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Abstract: SA-PO596

Cyclophilin A Promotes AKI and Inflammation Following Renal Ischaemia/Reperfusion Injury

Session Information

Category: Acute Kidney Injury

  • 103 AKI: Mechanisms

Authors

  • Leong, Khai Gene, Monash Health, Clayton, Victoria, Australia
  • Ozols, Elyce, Monash Health, Clayton, Victoria, Australia
  • Kanellis, John, Monash Health, Clayton, Victoria, Australia
  • Nikolic-Paterson, David J., Monash Health, Clayton, Victoria, Australia
  • Ma, Frank Yuanfang, Monash Health, Clayton, Victoria, Australia
Background

Cyclophilins are enzymes that regulate protein folding. During various pathological conditions, cyclophilin A (CypA) has been shown to promote leukocyte recruitment and inflammation. However, the contribution of CypA in acute kidney injury (AKI) and renal fibrosis is poorly understood. The aim of this study was to determine the role of CypA in renal tubular damage, inflammation, and fibrosis using the: (1) renal ischaemia/reperfusion injury (IRI), and (2) unilateral ureteric obstruction (UUO) models.

Methods

Groups (n=10) of wild type (WT) and CypA-/- mice on the 129 background were subjected to either: (1) bilateral renal IRI (19min at 37°C) and killed 24 hours post reperfusion, or (2) UUO surgery and killed on day 7. Controls were sham operated.

Results

Renal IRI induced AKI with a >6-fold rise in serum creatinine (sCr) in WT mice (41±13.8 vs 6.3±1.7umol/L in sham; P<0.0001) and marked tubular damage based on the tubular injury score, increased KIM-1 mRNA levels, and tubular cell death (TUNEL+ cells; all P<0.0001 vs sham). CypA-/- mice were protected from renal dysfunction with a 50% improvement of sCr (20.7±3.5umol/L; P<0.0001), less histologic tubular damage (P<0.01), lower KIM-1 mRNA levels (P<0.01), and less tubular cell death (P<0.001). Renal IRI caused upregulated mRNA levels of inflammatory molecules (TNF-α and IL-36-α; P<0.05), and neutrophil infiltration (Ly6G+ cells; P<0.0001). CypA-/- mice had a clear reduction in inflammatory molecules (P<0.05) and less infiltrating neutrophils (P<0.001). UUO in WT mice resulted in significant renal fibrosis (3-fold increase in collagen IV deposition by immunostaining; P<0.001 vs sham), with significant infiltrates of macrophages (F4/80+ cells), T cells (CD3+ cells) and neutrophils (Ly6G+ cells) (all P<0.0001 vs sham). CypA-/- mice were not protected from renal fibrosis or leukocyte infiltration in the UUO model.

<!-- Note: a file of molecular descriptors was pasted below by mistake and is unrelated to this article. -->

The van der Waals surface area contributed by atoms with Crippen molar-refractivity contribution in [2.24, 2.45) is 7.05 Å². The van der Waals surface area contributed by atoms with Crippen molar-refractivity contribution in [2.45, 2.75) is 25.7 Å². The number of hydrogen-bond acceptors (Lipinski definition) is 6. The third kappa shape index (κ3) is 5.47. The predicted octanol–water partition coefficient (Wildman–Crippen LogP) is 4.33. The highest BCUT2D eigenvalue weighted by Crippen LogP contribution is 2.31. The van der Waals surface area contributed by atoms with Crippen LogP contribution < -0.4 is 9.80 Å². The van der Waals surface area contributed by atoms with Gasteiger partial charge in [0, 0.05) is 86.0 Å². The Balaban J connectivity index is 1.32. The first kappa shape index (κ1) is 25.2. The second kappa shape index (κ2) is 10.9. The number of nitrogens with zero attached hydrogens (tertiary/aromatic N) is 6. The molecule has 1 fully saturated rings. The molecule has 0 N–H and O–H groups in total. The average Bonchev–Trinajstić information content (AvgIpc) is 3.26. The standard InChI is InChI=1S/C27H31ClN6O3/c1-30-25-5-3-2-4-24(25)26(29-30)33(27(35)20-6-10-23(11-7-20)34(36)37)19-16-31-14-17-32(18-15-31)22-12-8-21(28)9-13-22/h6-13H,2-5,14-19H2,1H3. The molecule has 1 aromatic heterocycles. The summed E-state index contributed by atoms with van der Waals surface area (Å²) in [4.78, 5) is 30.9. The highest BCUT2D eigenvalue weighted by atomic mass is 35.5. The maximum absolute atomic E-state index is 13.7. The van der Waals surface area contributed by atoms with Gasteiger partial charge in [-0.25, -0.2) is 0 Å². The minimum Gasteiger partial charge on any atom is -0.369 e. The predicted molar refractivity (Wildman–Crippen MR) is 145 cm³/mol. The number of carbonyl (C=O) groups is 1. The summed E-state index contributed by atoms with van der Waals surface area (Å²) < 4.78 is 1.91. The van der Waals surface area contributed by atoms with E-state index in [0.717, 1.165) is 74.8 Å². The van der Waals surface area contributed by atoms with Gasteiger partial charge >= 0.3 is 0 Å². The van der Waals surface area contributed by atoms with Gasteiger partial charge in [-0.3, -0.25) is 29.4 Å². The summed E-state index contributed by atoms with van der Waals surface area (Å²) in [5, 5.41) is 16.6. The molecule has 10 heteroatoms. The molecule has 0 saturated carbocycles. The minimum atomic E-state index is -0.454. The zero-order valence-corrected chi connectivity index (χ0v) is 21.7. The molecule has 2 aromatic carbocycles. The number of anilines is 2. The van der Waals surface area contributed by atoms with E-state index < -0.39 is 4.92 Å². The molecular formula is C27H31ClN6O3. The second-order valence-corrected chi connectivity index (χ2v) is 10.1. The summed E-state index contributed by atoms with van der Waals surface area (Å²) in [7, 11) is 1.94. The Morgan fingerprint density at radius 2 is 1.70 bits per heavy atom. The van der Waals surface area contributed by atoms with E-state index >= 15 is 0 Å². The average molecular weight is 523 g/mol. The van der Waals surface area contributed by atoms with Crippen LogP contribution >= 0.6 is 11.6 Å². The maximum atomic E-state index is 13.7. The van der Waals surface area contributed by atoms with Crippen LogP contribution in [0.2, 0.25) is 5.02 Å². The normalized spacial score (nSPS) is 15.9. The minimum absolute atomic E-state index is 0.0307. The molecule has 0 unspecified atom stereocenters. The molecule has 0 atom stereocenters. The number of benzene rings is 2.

Conclusion

CypA contributes to leukocyte infiltration and inflammation leading to AKI following IRI. In comparison, the leukocyte infiltration and renal fibrosis seen following the less severe tubular injury in UUO does not require CypA. This contrast may relate to differences in CypA release/secretion by tubular cells in the two models.